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The Indian Third Gender: Then and Now

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By Meghna

Now identified as the “third gender”, the transgenders have always been an oppressed and ostracized community in modern India.

courtesy: withfriendship.com
courtesy: withfriendship.com

The recent supreme court verdict has finally enabled them to take shots at the same opportunities provided to the non-transgender people. It has become an official step towards empowering them. But the third sex, according to the mythologies, enjoyed a better position.

The Mahabharata, which is considered to be a “historic epic”, tells us the story of Shikhandi, the older sibling of Draupadi. During the ninth and tenth days of the 18 day long war between the Kauravas and the Pandavas, Krishna took the help of Shikhandi to defeat Bhisma, who was considered invincible as he had the power of deciding the time of his death. Shikhandi was born a girl and was raised as a boy by his father. His gender identity, thus being more inclined towards the masculine. It is said that the sages prophesied that her body will transform into that of a man later in life.

The reaction given by the Pandavas when Krishna told them about his plans of including Shikhandi in his attack on Bhisma, is almost similar to the reaction our society now gives, whenever the question of inclusion of transgenders in the same areas of work as the non-transgenders today.

“Shikhandi embodies all queer people – from gays to lesbians to Hijras to transgendered people to hermaphrodites to bisexuals. Like their stories, his story remains invisible. But the great author, Vyasa, located this story between the ninth night and the tenth day, right in the middle of the war, between the start and the finish. This was surely not accidental. It was a strategic pointer to things that belong neither here nor there. This is how the ancients gave voice to the non-heterosexual discourse,” says the author Devdutt Pattanaik, in his article ‘On Krishna’s chariot stands Shikhandi’.

In the medieval era, eunuchs and transgenders enjoyed a respected and accepted place in the society. They made the most trusted handmaidens and advisors to the queens and their presence in the society was not something that was sneered at.

It is believed that when Rama was exiled for 14 years, many men and women followed him into the forests. He, however, asked the men and women to go back to their respective lives. After the men and women had left, the eunuchs were left, and they refused to go back. Happy with their devotion, Rama blessed them with the power to confer blessings on during auspicious occasions such as childbirth, inauguration etc. The practice is still followed as many houses where babies are born are visited by eunuchs who sing, and dance and shower their blessings in exchange of money.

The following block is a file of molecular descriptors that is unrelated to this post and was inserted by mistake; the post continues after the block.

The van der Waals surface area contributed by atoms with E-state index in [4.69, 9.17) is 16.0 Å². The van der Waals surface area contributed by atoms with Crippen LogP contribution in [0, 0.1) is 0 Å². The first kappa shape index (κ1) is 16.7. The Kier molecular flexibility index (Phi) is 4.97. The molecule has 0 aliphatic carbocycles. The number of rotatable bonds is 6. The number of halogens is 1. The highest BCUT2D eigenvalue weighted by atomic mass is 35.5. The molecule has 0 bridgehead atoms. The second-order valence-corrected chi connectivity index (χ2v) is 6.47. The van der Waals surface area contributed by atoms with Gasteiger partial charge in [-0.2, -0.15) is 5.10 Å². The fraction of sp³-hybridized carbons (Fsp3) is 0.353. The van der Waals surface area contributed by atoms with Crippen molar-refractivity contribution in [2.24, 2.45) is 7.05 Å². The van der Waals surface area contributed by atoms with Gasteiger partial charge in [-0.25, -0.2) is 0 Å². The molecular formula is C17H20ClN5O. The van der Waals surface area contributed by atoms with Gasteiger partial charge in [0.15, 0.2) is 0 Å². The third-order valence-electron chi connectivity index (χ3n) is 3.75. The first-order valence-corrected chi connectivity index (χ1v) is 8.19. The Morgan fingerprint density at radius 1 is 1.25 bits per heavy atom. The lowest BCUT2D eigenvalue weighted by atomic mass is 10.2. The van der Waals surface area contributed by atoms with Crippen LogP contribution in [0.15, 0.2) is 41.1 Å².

The Indian mythology also describes the androgynous deity, who is a composite form of Shiva and Parvati, called “Ardhanareeshwar”. This form is identified as a union of the powers and quite literally the bodies of Shiva and Parvati.

There are more instances in Mahabharata, other than the episode of Shikhandi. It is believed that Arjuna, after being cursed by the nymph Urvashi spent a year of his life as Brihanala who  taught music and dance to the princess Uttara.

Then there is also the episode of Aravan, the son of Arjuna and Chitrangada who was willingly sacrificed by Krishna in order to turn the tide in the favour of Pandavas and make them win the war. His last wish was to die a married man after fulfilling his lust. As no woman was ready to be married to a man who was fated to die very soon, Krishna took the form of Mohini and married him.

courtesy: flikr.com
courtesy: flikr.com

In Tamil Nadu, every year, this incident is celebrated as a festival called “Koothandavar”, where transgenders from the entire subcontinent assemble, participate in a ceremony where everyone is married to Aravan and then lament like Mohini did when on the 18th day of the festival, as Aravan died on the 18th day of Mahabharata and Mohini mourned him like a widow mourns her husband.

Even though India is easily dubbed as among the most conservative and religious countries in the world, the cultural and religious history of India tells a different tale altogether.The ancient Hindu society was, in fact, more accepting of the transgenders and also recognized the cases of people born into the bodies they didn’t identify with.

The laws incriminating the “queer” practices of LGBT, the much-despised section 377, was a creation of British Colonial rule. In fact, the discriminatory attitude towards the third gender which our society practices even now, is because of the influence of the societal norms laid down by the British Raj.

Thus, we should strive to be truer representatives of the “real” culture that India was- accepting, and not conservative as the British Raj made us.